JOBS Act Issues: Scholarly Sources
Below are a handful of academic writings relating to the JOBS Act. We will seek to update this page with additional academic writings as commentators examine issues presented by the JOBS Act. Please contact us if you have other suggested readings for us to post here.
C. Steven Bradford, The New Federal Crowdfunding Exemption: Promise Unfulfilled, Securities Regulation Law Journal, Vol. 40, No. 3 (May 24, 2012). Description: Professor Bradford's article takes a critical view of the new crowdfunding exemption because the exemption includes additional restrictions upon crowdfunding websites that will increase regulatory costs (and thus transaction costs).
Stuart R. Cohn, The New Crowdfunding Registration Exemption: Good Idea, Bad Execution, Florida Law Review, Forthcoming (May 24, 2012). Descripton: Professor Cohn's article takes a a critical view of the new crowdfunding exemption because the exemption includes additional restrictions upon crowdfunding websites that will increase regulatory costs (and thus transaction costs).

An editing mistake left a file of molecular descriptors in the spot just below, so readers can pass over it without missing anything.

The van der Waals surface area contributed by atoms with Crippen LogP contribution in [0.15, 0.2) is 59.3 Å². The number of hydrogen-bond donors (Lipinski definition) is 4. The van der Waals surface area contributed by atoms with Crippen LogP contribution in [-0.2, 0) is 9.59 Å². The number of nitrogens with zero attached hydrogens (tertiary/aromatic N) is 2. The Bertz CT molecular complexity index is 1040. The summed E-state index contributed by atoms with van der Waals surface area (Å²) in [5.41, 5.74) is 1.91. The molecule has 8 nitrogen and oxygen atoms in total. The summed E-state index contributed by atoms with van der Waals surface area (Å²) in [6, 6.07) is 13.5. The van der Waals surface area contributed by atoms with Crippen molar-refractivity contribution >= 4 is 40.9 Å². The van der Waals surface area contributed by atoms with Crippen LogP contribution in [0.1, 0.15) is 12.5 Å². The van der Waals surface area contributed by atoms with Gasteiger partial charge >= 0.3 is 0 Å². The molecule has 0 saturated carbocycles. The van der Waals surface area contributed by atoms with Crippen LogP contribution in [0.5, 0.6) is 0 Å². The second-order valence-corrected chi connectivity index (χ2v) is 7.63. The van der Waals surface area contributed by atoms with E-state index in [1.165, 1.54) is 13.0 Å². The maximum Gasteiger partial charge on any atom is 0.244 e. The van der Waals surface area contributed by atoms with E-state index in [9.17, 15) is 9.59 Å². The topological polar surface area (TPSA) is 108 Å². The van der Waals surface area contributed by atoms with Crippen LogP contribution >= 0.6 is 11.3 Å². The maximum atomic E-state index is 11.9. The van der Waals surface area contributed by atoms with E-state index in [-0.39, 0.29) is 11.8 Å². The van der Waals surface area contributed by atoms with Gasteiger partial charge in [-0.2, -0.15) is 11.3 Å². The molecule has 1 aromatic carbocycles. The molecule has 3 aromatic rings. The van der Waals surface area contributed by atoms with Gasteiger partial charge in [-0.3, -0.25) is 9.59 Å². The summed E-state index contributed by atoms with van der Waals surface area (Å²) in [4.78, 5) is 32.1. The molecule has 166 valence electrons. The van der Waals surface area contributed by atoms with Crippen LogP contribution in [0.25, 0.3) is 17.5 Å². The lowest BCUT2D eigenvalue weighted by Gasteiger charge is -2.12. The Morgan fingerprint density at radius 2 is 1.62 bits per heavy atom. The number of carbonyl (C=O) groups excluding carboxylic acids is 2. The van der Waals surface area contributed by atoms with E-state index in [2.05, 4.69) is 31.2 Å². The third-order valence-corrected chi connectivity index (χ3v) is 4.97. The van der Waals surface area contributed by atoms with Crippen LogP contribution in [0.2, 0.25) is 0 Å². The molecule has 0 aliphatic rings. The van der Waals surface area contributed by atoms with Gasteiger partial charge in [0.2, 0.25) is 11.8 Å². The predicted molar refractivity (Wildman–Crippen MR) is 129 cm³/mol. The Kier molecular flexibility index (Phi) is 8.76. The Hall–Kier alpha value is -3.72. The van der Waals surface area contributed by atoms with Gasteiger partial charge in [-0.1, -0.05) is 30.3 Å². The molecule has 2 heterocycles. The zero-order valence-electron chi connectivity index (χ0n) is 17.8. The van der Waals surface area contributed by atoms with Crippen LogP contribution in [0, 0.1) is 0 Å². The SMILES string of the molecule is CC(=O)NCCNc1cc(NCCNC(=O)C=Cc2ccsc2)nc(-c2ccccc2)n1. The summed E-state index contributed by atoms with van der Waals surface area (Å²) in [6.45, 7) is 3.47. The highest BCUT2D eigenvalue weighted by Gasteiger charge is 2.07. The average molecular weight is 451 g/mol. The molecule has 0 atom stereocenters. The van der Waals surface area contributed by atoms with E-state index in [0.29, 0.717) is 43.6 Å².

Andrew Fink, Protecting the Crowd and Raising Capital Through the JOBS Act (Apr. 25, 2012). Description: Mr. Fink provides an overview of the causes and consequences of crowdfunding.
D. Scott Freed, Crowdfunding as a Platform for Raising Small Business Capital, 45-AUG MDBJ 12 (July/August 2012). Description: Mr. Freed discusses possible methods of regulating crowdfunding websites. This article was written prior to the passage of the final version of the JOBS Act.
Thomas A. Martin, The Jobs Act of 2012: Balancing Fundamental Securities Law Principals with the Demands of the Crowd (Apr. 12, 2012). Description: Mr. Martin finds that potential economic benefits from the JOBS Act outweigh the small risk to the three main goals of American securities regulation (investor protection, market stability, and maintaining the integrity of the United States capital markets).